It can be a little bit unfair – describing bands by their relation to ancestors – but there’s something about The Besnard Lakes‘ “Albatross” (from their new release on Jagjaguwar: The Besnard Lakes are the Roaring Night) that makes me instantly think of The Jesus and Mary Chain. Well, The Jesus and Mary Chain going supernova, anyway. This is a song of epic architecture: of honey-coated vocals layered on top of waves of fuzz and driving beats. There is something about this Montreal band that is both immediately familiar, and yet fascinatingly new. And what makes them all the more intriguing is that every song is strikingly singular in its composition.
From “Disaster,” which wanders through more styles than a Brian Wilson album, to the “My Bloody Valentine jams with early-U2 in space” feel of “Thomasina,” I have this sense that I’ve discovered a handful of bands that are kindred spirits, rather than just the one. And it seems that I’m not quite alone in this feeling. As the folks at Jagjaguwar describe The Besnard Lakes are the Roaring Night:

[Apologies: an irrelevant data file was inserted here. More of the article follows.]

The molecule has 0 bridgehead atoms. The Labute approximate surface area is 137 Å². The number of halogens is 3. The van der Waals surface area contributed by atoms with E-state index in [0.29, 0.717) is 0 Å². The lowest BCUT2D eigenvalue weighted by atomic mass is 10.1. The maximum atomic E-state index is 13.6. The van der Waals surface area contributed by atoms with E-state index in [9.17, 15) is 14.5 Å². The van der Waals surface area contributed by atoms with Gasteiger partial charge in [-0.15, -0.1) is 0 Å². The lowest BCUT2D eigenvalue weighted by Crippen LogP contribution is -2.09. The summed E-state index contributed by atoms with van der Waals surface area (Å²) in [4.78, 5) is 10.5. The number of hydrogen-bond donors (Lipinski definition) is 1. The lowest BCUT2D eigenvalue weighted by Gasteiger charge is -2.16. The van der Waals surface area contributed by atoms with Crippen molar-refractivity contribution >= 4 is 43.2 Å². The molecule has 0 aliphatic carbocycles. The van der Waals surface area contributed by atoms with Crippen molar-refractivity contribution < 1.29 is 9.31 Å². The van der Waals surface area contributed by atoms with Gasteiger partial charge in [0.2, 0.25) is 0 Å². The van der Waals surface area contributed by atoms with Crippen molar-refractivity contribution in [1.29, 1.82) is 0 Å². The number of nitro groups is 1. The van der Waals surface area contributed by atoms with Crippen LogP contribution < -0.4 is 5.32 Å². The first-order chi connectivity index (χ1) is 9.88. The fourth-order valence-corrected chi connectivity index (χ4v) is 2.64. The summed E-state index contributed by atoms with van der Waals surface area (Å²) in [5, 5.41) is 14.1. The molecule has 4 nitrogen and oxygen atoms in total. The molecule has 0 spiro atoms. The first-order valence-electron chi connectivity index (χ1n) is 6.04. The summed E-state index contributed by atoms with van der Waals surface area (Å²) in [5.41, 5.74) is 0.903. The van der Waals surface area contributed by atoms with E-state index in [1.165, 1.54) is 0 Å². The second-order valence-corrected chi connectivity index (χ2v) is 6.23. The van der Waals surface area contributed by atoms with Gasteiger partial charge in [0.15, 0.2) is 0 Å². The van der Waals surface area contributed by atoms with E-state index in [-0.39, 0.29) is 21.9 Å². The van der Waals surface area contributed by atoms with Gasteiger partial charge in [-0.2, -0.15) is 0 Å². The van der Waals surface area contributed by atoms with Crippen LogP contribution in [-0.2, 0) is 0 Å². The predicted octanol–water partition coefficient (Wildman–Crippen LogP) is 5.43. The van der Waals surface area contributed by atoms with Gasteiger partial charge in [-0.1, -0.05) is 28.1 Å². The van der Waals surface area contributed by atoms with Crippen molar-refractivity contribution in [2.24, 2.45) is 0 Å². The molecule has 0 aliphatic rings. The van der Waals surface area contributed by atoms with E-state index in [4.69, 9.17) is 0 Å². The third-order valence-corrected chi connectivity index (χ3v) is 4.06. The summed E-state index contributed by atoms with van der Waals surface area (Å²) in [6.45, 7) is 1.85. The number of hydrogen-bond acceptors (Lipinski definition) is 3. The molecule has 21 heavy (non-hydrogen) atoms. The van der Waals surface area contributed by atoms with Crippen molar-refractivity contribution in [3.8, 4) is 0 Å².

The Besnard Lakes Are the Roaring Night calls upon the influence of ELO and finer parts of the Alan Parsons Project in its orchestration. Still helped by the Ghost of Beach Boys Past, the album is more Dennis Wilson than Brian, and more Peter Green Fleetwood Mac than Lindsay Buckingham. That said, standout track “Albatross” has all the swagger of a Stevie Nicks-led Fleetwood Mac classic or Roy Orbison reimagined as a rollicking, snakeskin-booted Mazzy Star — dousing it all in gas and throwing the match as we hear its tale of Vancouver’s skid row and its inhabitants.
Perhaps it’s for this reason that I’ve been playing their superbly intense, uncompromisingly emotive music over and over since I first heard it. And now you can, too! Check out “Albatross,” and then go visit the above pages, and their myspace page, for more.
[audio:https://www.shh-listen.com/wp-content/uploads/2010/03/albatross.mp3|titles=The Besnard Lakes – Albatross] Download